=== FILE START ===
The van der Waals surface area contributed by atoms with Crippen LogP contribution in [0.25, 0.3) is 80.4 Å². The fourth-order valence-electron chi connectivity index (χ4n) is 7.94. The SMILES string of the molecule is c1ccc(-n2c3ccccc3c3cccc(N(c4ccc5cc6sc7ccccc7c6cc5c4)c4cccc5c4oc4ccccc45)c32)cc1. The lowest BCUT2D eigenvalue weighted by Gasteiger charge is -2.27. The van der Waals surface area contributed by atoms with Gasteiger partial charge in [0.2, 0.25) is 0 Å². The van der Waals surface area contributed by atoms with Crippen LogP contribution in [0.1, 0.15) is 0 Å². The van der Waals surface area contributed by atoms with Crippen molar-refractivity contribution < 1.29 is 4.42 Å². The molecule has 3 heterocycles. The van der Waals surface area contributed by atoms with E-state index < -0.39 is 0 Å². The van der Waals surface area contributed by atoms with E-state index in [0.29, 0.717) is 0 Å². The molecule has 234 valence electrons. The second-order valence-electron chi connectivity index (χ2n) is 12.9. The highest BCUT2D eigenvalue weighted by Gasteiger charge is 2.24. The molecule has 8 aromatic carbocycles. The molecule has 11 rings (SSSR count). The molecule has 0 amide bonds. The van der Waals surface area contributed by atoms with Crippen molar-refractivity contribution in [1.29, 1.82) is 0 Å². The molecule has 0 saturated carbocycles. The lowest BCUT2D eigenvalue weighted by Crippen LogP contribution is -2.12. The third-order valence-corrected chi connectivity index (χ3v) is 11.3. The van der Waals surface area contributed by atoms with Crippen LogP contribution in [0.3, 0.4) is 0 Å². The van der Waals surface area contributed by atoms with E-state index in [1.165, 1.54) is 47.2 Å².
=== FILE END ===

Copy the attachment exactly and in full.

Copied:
The van der Waals surface area contributed by atoms with Crippen LogP contribution in [0.25, 0.3) is 80.4 Å². The fourth-order valence-electron chi connectivity index (χ4n) is 7.94. The SMILES string of the molecule is c1ccc(-n2c3ccccc3c3cccc(N(c4ccc5cc6sc7ccccc7c6cc5c4)c4cccc5c4oc4ccccc45)c32)cc1. The lowest BCUT2D eigenvalue weighted by Gasteiger charge is -2.27. The van der Waals surface area contributed by atoms with Gasteiger partial charge in [0.2, 0.25) is 0 Å². The van der Waals surface area contributed by atoms with Crippen LogP contribution in [0.1, 0.15) is 0 Å². The van der Waals surface area contributed by atoms with Crippen molar-refractivity contribution < 1.29 is 4.42 Å². The molecule has 3 heterocycles. The van der Waals surface area contributed by atoms with E-state index < -0.39 is 0 Å². The van der Waals surface area contributed by atoms with E-state index in [0.29, 0.717) is 0 Å². The molecule has 234 valence electrons. The second-order valence-electron chi connectivity index (χ2n) is 12.9. The highest BCUT2D eigenvalue weighted by Gasteiger charge is 2.24. The molecule has 8 aromatic carbocycles. The molecule has 11 rings (SSSR count). The molecule has 0 amide bonds. The van der Waals surface area contributed by atoms with Crippen molar-refractivity contribution in [1.29, 1.82) is 0 Å². The molecule has 0 saturated carbocycles. The lowest BCUT2D eigenvalue weighted by Crippen LogP contribution is -2.12. The third-order valence-corrected chi connectivity index (χ3v) is 11.3. The van der Waals surface area contributed by atoms with Crippen LogP contribution in [0.3, 0.4) is 0 Å². The van der Waals surface area contributed by atoms with E-state index in [1.165, 1.54) is 47.2 Å².